Microsoft yesterday confirmed that a retail copy of Office 2013 is permanently tied to the first PC on which it’s installed, preventing customers from deleting the suite from one machine they own and installing it on another.
The move is a change from past Office end-user licensing agreements (EULAs), experts said, and is another way Microsoft is pushing customers, especially consumers, to opt for new “rent-not-own” subscription plans.
“That’s a substantial shift in Microsoft licensing,” said Daryl Ullman, co-founder and managing director of the Emerset Consulting Group, which specializes in helping companies negotiate software licensing deals. “Let’s be frank. This is not in the consumer’s best interest. They’re paying more than before, because they’re not getting the same benefits as before.”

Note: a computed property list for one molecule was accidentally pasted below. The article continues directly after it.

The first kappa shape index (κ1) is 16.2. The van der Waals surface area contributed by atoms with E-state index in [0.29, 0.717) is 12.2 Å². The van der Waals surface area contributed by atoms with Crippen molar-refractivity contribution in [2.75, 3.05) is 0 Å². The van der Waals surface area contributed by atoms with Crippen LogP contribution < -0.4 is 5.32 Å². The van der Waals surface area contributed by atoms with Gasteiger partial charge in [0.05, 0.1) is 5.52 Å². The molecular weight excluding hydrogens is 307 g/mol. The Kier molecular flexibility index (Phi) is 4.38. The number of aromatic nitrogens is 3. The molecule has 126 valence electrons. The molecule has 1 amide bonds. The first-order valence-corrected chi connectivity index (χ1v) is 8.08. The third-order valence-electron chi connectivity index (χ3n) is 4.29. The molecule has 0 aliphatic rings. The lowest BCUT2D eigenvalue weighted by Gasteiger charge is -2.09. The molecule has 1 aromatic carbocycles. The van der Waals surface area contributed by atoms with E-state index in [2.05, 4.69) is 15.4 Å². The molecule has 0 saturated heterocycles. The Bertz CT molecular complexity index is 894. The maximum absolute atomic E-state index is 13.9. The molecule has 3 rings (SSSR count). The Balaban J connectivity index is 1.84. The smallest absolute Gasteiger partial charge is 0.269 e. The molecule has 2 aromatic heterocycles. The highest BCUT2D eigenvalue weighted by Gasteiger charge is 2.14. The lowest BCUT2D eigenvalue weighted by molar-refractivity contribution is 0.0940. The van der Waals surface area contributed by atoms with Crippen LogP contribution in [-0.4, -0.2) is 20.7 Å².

This hardly seems user-friendly. So much for Microsoft as consumer advocate, right?
I doubt that Google will launch its own equivalent on the Scroogled campaign, but I’d argue that Microsoft’s own practices here are much more questionable than any bogus Gmail “reading” going on.
Note to Steve Ballmer: The consumer is king these days.
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